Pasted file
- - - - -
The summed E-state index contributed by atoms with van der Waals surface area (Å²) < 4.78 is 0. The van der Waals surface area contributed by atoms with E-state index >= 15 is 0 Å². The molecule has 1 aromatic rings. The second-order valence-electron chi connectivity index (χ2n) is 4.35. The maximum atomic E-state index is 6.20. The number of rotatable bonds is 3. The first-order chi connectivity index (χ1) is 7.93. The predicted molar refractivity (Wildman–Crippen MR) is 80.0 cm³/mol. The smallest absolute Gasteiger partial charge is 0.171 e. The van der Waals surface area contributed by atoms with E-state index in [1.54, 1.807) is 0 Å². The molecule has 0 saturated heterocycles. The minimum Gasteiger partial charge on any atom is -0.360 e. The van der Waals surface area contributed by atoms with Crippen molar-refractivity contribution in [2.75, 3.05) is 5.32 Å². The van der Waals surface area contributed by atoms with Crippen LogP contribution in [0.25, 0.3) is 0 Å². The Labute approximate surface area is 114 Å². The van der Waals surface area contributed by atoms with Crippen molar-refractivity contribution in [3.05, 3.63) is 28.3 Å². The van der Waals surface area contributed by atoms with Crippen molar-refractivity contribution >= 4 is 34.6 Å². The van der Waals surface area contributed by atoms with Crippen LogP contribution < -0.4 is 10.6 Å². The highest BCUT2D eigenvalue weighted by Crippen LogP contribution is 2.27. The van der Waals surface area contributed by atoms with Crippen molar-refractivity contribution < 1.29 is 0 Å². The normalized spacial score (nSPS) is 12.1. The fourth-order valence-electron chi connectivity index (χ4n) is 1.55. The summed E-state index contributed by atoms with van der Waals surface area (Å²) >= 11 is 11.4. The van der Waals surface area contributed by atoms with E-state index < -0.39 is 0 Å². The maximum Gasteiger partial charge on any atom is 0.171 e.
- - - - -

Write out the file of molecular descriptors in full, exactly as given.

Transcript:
The summed E-state index contributed by atoms with van der Waals surface area (Å²) < 4.78 is 0. The van der Waals surface area contributed by atoms with E-state index >= 15 is 0 Å². The molecule has 1 aromatic rings. The second-order valence-electron chi connectivity index (χ2n) is 4.35. The maximum atomic E-state index is 6.20. The number of rotatable bonds is 3. The first-order chi connectivity index (χ1) is 7.93. The predicted molar refractivity (Wildman–Crippen MR) is 80.0 cm³/mol. The smallest absolute Gasteiger partial charge is 0.171 e. The van der Waals surface area contributed by atoms with E-state index in [1.54, 1.807) is 0 Å². The molecule has 0 saturated heterocycles. The minimum Gasteiger partial charge on any atom is -0.360 e. The van der Waals surface area contributed by atoms with Crippen molar-refractivity contribution in [2.75, 3.05) is 5.32 Å². The van der Waals surface area contributed by atoms with Crippen LogP contribution in [0.25, 0.3) is 0 Å². The Labute approximate surface area is 114 Å². The van der Waals surface area contributed by atoms with Crippen molar-refractivity contribution in [3.05, 3.63) is 28.3 Å². The van der Waals surface area contributed by atoms with Crippen molar-refractivity contribution >= 4 is 34.6 Å². The van der Waals surface area contributed by atoms with Crippen LogP contribution < -0.4 is 10.6 Å². The highest BCUT2D eigenvalue weighted by Crippen LogP contribution is 2.27. The van der Waals surface area contributed by atoms with Crippen molar-refractivity contribution < 1.29 is 0 Å². The normalized spacial score (nSPS) is 12.1. The fourth-order valence-electron chi connectivity index (χ4n) is 1.55. The summed E-state index contributed by atoms with van der Waals surface area (Å²) >= 11 is 11.4. The van der Waals surface area contributed by atoms with E-state index < -0.39 is 0 Å². The maximum Gasteiger partial charge on any atom is 0.171 e.